Squire J. Booker

Squire J. Booker

Main Content

  • Howard Hughes Medical Investigator
  • Professor of Chemistry
  • Professor of Biochemistry and Molecular Biology
  • Howard Hughes Medical Investigator
302 Chemistry Building
University Park, PA 16802
(814) 865-8793


  1. B.A. in chemistry, Austin College, 1987
  2. Ph.D. in biochemistry, Massachusetts Institute of Technology, 1994

Honors and Awards:

  1. 2015 Howard Hughes Medical Investigator
  2. 2012 Arthur C. Cope Scholar Award
  3. Presidential Early Career Award in Science and Engineering
  4. NSF Faculty Early Career Award
  5. NIH Postdoctoral Fellow
  6. NSF–NATO Postdoctoral Fellow

Selected Publications:


Warui, D. M., Li, N., Nørgaard, H., Krebs, C., Bollinger, J. M., Jr., Booker, S. J. Detection of formate, rather than carbon monoxide, as the stoichiometric coproduct in conversion of fatty aldehydes to alkanes by a cyanobacterial aldehyde decarbonylase. J. Am. Chem. Soc., 2011, 133, 3316–3319.

Arcinas, A. J., Booker, S. J. Radical break-up, blissful make-up. Nat. Chem. Biol., 2011, 7, 133–134.

Grove, T. L., Benner, J. S., Radle, M. I., Ahlum, J. H., Landgraf, B. J., Krebs, C., Booker, S. J. A radically different mechanism for S-adenosylmethionine-dependent methyltransferases. Science, 2011, 332, 604–607.

Li, N., Nørgaard, H., Warui, D. M., Booker, S. J., Krebs, C., Bollinger, J. M., Jr, Conversion of fatty aldehydes to alka(e)nes and formate by a cyanobacterial aldehyde decarbonylase: Cryptic redox by an unusual dimetal oxygenase. J. Am. Chem. Soc., 2011, 133, 6158–6161

Boal, A. K., Grove, T. L., McLaughlin, M. I., Yennawar, N., Booker, S. J., Rosenzweig, A. C.  Structural basis for methyl transfer by a radical SAM enzyme. Science, 2011, 332, 1089–1092.

Grove, T. L., Radle, M. I., Krebs, C., Booker, S. J. Cfr and RlmN contain a single [4Fe–4S] cluster, which directs two distinct reactivities for S-adenosylmethionine: methyl transfer by SN2 displacement and radical generation. J. Am. Chem. Soc., 2011, 133, 19586–19589.


Krebs, C.*, Bollinger, J. M., Jr.*, Booker, S. J.*  "Cyanobacterial alkane biosynthesis expands the functional and mechanistic repertoire of the "di-iron-carboxylate" proteins,"  Current Opinion Chem. Biol., 2011, 15, 291-303.

Grove, T. L., Ahlum, J. H., Sharma, P., Krebs, C., Booker, S. J. "A consensus mechanism for radical SAM-dependent dhydrogenation? BtrN contains two [4fe-FS] clusters," Biochemistry, 2010, 49, 3783-3785.

Booker, S. J. "Anaerobic functionalization of unactivated C–H bonds," Curr. Opin. Chem. Biol., 2009, 13, 58–73

Saleh, L., Lee, K.-H., Anton, B. P., Madinger, C. L., Benner, J. S. Roberts, R. J. Krebs, C. and Booker, S. J. "Characterization of RimO, a new member of the methylthioltransferase subclass of the radical SAM superfamily," Biochemistry, 2009, 48, 10162–10174.

Matthews, M. L., Neumann, C. S., Miles, L. A., Grove, T. L., Booker, S. J., Krebs, C., Walsh, C. T., Bollinger, J. M. Jr.  "Substrate positioning controls the partition between halogenation and hydroxylation in the aliphatic halogenase, SyrB2," Proc. Natl. Acad. Sci. USA, 2009, 106, 17723–17728.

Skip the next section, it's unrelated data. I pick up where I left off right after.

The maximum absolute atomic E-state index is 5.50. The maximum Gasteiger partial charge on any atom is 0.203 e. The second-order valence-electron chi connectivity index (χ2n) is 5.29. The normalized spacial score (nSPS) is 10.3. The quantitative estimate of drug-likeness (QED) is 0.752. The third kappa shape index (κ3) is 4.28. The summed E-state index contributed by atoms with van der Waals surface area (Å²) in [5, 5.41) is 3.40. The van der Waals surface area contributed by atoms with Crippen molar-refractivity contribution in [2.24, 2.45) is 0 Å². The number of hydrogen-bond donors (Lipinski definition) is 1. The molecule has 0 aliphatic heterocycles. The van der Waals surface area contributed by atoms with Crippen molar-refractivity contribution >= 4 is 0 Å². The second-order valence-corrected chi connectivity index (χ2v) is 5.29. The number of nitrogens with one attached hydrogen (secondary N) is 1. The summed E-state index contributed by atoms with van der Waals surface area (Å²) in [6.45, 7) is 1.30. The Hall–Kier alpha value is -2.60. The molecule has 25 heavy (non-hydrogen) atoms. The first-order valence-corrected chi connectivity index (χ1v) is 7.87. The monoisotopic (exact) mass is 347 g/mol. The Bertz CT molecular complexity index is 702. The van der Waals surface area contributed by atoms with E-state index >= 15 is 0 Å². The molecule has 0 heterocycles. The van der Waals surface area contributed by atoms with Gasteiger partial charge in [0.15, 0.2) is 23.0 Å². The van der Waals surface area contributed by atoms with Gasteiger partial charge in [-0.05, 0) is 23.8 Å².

Saunders, A. H., Griffiths, A. E., Lee, K.-H., Cicchillo, R. M., Tu, L. Stromberg, J. A., Krebs, C., and Booker, S. J. "Characterication of quinolinate synthases from Escherichia coli, Mycobacterium tuberculosis, and Pyrococcus horikoshii indicates that [4Fe-4S] clusters are common cofactors throughout this class of enzymes," Biochemistry, 2008, 47, 10999-1012

Chatterjee, A., Li, S., Zhang, Y., Grove, T. L., Lee, M., Krebs, C., Booker, S. J., Begley, T. P., Ealick, S. E.  "Reconstitution of ThiC in thiamine pyrimidine biosynthesis expands the radical SAM superfamily," Nat. Chem. Biol., 2008, 4, 758-765



Research in the Booker Lab focuses on elucidating the chemical mechanisms by which enzymes containing iron-sulfur clusters catalyze chemical reactions. Most ongoing projects deal with members of the Radical S-adenosylmethionine Superfamily, a diverse group of enzymes that employ radical chemistry to catalyze transformations involved in post-transcriptional and post-translational modifications, cofactor biosynthesis, secondary metabolite biosynthesis, and enzyme activation. Radical SAM enzymes share a [4Fe-4S] cluster cofactor that is used to reductively cleave S-adenosylmethionine and form the 5’-deoxyadenosyl radical, a potent oxidant typically used to abstract a hydrogen atom and initiate radical chemistry on the substrate. These remarkable enzymes utilize this initial shared step to catalyze a wide array of transformations including methylations, sulfur insertions, decarboxylations, and complex rearrangements. Using a combination of biochemical, analytical, structural, and spectroscopic techniques, the Booker Lab works to characterize these complex and intriguing reaction mechanisms to provide insight for applications to human health and disease and gain a greater understanding of how Nature has worked to solve difficult chemical problems.  

Research Interests:


Biochemistry; enzymology; protein chemistry

Chemical Biology